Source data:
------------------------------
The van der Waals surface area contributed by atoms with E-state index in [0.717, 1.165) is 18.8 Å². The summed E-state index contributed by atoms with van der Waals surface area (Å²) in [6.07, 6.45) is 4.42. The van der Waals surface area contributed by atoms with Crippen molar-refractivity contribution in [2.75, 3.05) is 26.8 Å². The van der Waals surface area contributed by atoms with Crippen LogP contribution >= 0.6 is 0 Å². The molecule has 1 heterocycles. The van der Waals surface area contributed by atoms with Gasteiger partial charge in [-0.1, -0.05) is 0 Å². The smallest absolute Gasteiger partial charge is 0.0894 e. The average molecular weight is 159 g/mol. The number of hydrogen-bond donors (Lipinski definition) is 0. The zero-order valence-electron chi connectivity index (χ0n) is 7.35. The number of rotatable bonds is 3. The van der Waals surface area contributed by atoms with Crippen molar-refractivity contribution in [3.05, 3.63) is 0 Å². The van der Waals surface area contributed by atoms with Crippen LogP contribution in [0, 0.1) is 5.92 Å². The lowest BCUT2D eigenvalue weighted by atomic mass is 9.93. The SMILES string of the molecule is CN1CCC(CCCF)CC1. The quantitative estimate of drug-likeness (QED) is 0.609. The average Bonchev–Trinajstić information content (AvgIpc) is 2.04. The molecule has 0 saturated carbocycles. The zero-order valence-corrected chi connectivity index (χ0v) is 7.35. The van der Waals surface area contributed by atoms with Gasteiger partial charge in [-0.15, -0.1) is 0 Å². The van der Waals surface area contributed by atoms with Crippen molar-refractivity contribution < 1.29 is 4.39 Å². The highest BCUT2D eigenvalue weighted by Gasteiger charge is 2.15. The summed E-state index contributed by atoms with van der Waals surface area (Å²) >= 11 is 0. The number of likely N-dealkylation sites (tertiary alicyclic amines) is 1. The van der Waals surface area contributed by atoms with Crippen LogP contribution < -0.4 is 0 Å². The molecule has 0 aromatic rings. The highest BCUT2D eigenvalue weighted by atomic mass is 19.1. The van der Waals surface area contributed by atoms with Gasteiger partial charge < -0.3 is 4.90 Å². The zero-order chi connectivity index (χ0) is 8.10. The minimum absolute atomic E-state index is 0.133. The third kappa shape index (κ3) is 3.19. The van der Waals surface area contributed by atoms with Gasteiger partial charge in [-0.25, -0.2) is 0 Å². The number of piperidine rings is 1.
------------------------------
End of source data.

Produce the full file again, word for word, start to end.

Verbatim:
The van der Waals surface area contributed by atoms with E-state index in [0.717, 1.165) is 18.8 Å². The summed E-state index contributed by atoms with van der Waals surface area (Å²) in [6.07, 6.45) is 4.42. The van der Waals surface area contributed by atoms with Crippen molar-refractivity contribution in [2.75, 3.05) is 26.8 Å². The van der Waals surface area contributed by atoms with Crippen LogP contribution >= 0.6 is 0 Å². The molecule has 1 heterocycles. The van der Waals surface area contributed by atoms with Gasteiger partial charge in [-0.1, -0.05) is 0 Å². The smallest absolute Gasteiger partial charge is 0.0894 e. The average molecular weight is 159 g/mol. The number of hydrogen-bond donors (Lipinski definition) is 0. The zero-order valence-electron chi connectivity index (χ0n) is 7.35. The number of rotatable bonds is 3. The van der Waals surface area contributed by atoms with Crippen molar-refractivity contribution in [3.05, 3.63) is 0 Å². The van der Waals surface area contributed by atoms with Crippen LogP contribution in [0, 0.1) is 5.92 Å². The lowest BCUT2D eigenvalue weighted by atomic mass is 9.93. The SMILES string of the molecule is CN1CCC(CCCF)CC1. The quantitative estimate of drug-likeness (QED) is 0.609. The average Bonchev–Trinajstić information content (AvgIpc) is 2.04. The molecule has 0 saturated carbocycles. The zero-order valence-corrected chi connectivity index (χ0v) is 7.35. The van der Waals surface area contributed by atoms with Gasteiger partial charge in [-0.15, -0.1) is 0 Å². The van der Waals surface area contributed by atoms with Crippen molar-refractivity contribution < 1.29 is 4.39 Å². The highest BCUT2D eigenvalue weighted by Gasteiger charge is 2.15. The summed E-state index contributed by atoms with van der Waals surface area (Å²) >= 11 is 0. The number of likely N-dealkylation sites (tertiary alicyclic amines) is 1. The van der Waals surface area contributed by atoms with Crippen LogP contribution < -0.4 is 0 Å². The molecule has 0 aromatic rings. The highest BCUT2D eigenvalue weighted by atomic mass is 19.1. The van der Waals surface area contributed by atoms with Gasteiger partial charge < -0.3 is 4.90 Å². The zero-order chi connectivity index (χ0) is 8.10. The minimum absolute atomic E-state index is 0.133. The third kappa shape index (κ3) is 3.19. The van der Waals surface area contributed by atoms with Gasteiger partial charge in [-0.25, -0.2) is 0 Å². The number of piperidine rings is 1.